Multinational automobile manufacturers Nissan and Renault have planned to disclose billions of dollars in cost cuts this week and slash capacity by an additional million vehicles in view of the coronavirus shutdowns, people familiar with the companies' plans told The WallStreet Journal.
The moves are set to undo the growth strategy pushed earlier by Carlos Ghosn, former leader of both companies, to sell around 14 million cars by 2022.
Now, the target is closer to 10 million, according to the people familiar with the plans. Even before the coronavirus pandemic, the boom in demand the companies anticipated wasn't materialising, leaving plants underused.
"The situation has become untenable," said a person close to Renault.
Ghosn has objected to efforts by Renault and Nissan to blame him for the current predicament. A spokeswoman for Ghosn said executives at Renault and Nissan had supported his growth plans. "He cannot be held responsible for the state of companies that he has not been running for 18 months," she said.
The entire car industry has been challenged by the coronavirus, but some are better equipped to ride out the downturn in demand. Cash-rich Toyota Motor Corp., which unlike Nissan has avoided worker furloughs, said this month it expected a return to normal by the end of the year.
In a series of announcements on Wednesday, Thursday and Friday, Renault and Nissan are set to lay out their planned cuts and describe plans for closer cooperation. Renault owns 43.4 per cent of Nissan.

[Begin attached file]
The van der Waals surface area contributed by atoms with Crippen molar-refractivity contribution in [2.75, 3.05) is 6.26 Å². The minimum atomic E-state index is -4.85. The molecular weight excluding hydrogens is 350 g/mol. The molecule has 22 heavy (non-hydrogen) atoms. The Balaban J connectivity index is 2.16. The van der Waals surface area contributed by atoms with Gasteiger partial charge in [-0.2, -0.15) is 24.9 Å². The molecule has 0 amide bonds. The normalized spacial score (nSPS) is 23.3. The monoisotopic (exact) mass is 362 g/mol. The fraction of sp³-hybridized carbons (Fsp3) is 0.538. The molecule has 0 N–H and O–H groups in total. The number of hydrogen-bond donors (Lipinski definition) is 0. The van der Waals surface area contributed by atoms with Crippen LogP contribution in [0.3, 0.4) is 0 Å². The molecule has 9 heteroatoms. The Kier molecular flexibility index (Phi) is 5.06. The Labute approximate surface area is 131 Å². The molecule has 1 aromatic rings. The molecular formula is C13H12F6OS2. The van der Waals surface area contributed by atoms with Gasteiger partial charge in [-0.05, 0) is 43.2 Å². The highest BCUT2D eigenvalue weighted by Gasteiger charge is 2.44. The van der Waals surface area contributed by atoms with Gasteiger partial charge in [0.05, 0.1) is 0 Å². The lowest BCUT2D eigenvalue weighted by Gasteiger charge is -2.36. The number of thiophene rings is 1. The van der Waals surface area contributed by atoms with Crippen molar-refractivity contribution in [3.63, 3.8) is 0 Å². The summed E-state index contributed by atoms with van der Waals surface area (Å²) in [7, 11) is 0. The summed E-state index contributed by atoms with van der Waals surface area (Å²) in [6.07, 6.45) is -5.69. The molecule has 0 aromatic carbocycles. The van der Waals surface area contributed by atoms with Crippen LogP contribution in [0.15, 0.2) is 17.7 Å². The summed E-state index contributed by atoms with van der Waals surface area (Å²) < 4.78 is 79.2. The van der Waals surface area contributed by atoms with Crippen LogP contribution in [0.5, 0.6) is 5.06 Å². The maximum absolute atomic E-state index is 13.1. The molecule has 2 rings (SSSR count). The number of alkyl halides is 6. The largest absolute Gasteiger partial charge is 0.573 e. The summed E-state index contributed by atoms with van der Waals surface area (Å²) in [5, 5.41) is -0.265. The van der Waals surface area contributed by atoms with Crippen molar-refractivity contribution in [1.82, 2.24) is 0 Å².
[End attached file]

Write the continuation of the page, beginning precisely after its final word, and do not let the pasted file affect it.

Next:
Nissan is planning to add around USD3 billion in cost savings to USD3 billion in cuts announced in July 2019 that have been largely carried out, said people familiar with the plans. Since the July 2019 announcement, Nissan has eliminated nearly 15,000 jobs, and further job reductions are planned along with budget cuts in every department from engineering to event planning, they said.
The new plan also calls for cutting capacity by an additional million units beyond the cuts announced last year, bringing Nissan's annual production capacity to around 5.5 million vehicles, they said. That is still well above current demand in a pandemic-hit global market.
For its part, Renault has said it aims to cut structural costs by at least EUR2 billion (USD2.2 billion), or 20 per cent, over the next three years.
France's economy ministry is in talks with Renault to keep technologically advanced activities in the country and develop electric batteries in Europe.
"Renault is in serious financial difficulty," said France's economy minister, Bruno Le Maire, on Friday.
"There is an urgent need for action at Renault," Maire was quoted as saying.
Sharing factories and research relies on the alliance of the two companies working smoothly, something Renault and Nissan have struggled to do in the wake of Ghosn's sudden departure after his arrest in Tokyo in November 2018. The executive fled to Lebanon in December to escape financial-misconduct charges in Japan, which he denies.
People on both sides said that although Renault and Nissan would announce plans for closer cooperation this week, negotiations on specifics would continue after that.
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